Chemical Toxins

What Were You Exposed To During Your Enlistment?

Submitted By:
Edward Seafeldt, Major, US Army Chemical Corps, Retired; RM3 USS Satyr
2/69-2/70 USN


Dear MRF crew members, and ships crew of Mobile Riverine Force Vietnam,

I do this research all day long and here are my sources of information on hazardous materials found in the Mobile Riverine Force that relate to medical problems crews are experiencing from their service. You should realize that our exposure was not just limited to dioxin.

Making a dioxin claim to the VA without addressing all the other chemical hazards you faced is a serious, ill advised mistake in my book. That’s like putting all your eggs in one basket.

If the VA determines you don’t have one of the major or minor conditions linked to dioxin, they will shoot your scrawny butt (figuratively speaking) right out of the water. Essentially you shoot yourself in the foot through no fault of your own. For most of you Mobile Riverine Force guys your major respiratory problem was diesel fuel and fumes. You practically bathed in the stuff. Most of you have not seen the letter dated 4 April 1990: letter between the US Department of Labor and Diesel Manufacturers which opens a “whoop ass” scenario from Mobile Riverine Force members for potential disability claims. Reference: ( if you cant find it I will help you)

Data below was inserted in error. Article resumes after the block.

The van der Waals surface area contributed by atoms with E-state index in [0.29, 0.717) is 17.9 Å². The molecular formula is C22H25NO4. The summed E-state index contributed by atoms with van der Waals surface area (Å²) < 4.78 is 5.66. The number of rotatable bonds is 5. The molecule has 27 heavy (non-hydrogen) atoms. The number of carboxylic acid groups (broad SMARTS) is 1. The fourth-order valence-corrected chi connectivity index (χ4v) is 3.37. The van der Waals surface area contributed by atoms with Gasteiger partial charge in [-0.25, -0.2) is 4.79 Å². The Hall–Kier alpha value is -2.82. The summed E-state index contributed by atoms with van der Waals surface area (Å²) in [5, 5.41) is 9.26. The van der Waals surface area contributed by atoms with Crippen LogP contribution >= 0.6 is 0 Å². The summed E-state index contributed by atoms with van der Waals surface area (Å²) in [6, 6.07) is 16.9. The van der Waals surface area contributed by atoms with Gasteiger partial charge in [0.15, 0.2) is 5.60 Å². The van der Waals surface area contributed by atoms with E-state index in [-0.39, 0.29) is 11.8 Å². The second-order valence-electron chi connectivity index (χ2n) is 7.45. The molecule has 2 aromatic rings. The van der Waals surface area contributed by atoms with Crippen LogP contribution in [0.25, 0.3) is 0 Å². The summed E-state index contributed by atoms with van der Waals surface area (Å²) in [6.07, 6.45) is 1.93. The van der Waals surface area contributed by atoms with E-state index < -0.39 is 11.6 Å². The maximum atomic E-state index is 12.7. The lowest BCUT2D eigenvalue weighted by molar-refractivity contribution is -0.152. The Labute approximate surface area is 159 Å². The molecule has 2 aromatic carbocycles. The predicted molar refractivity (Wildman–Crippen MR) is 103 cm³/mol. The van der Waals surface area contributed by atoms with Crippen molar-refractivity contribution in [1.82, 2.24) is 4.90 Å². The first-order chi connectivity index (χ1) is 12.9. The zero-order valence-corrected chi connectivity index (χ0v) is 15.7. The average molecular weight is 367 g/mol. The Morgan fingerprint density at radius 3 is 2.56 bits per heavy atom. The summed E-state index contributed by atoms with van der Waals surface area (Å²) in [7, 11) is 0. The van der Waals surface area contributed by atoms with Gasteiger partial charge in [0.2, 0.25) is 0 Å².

Navy ships in the MRF have a whole nuther sub-set of hazardous materials issues separate from crew members of boats to fall back upon.

Anyone interested or having respiratory problems call me for more detailed info that will set your hair on fire and burn off your bazookas.

For all you fellow scurvy swabbies I served with, I will go back and consolidate my diesel fuel medical journal articles so ye can have something to submit to VA for your respiratory claims.

Edward Seafeldt, Major, US Army Chemical Corps, Retired; RM3 USS Satyr
2/69-2/70 USN –

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Received email today from MM2 Bennett on board USS Satyr in 68-69 that ship had no filters on ventilation system on board ship during years he was on board. This means ventilation system pumping raw unfiltered hazmat directly to ships crew thru vents from a “mobile floating shipyard” . Other similar aged WWII era ships that were sent to Vietnam and were part of Mobile Riverine Force probably had similar problems. Albert Moore can you or one of your fellow staff send an email to Mobile Riverine Force members to ask them if anyone can provide a detailed explanation of other ships ventilation systems and their filtration systems? Thanks to MM@Bennett for his outstanding observations and reporting! He is a hero in my book. His responses today will help a lot of us explain our major medical problems origin. You can not run a mobile shipyard (ARL repair ship) and not have a viable filtration system on a ships ventilation.

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Lung Disease and Military Service

Navy and Army Vietnam Veterans who have lung disorders may be eligible for service related disability compensation. Many MRFA military personnel were exposed to chemical respiratory hazards, environmental problems, safety concerns and industrial hygiene issues.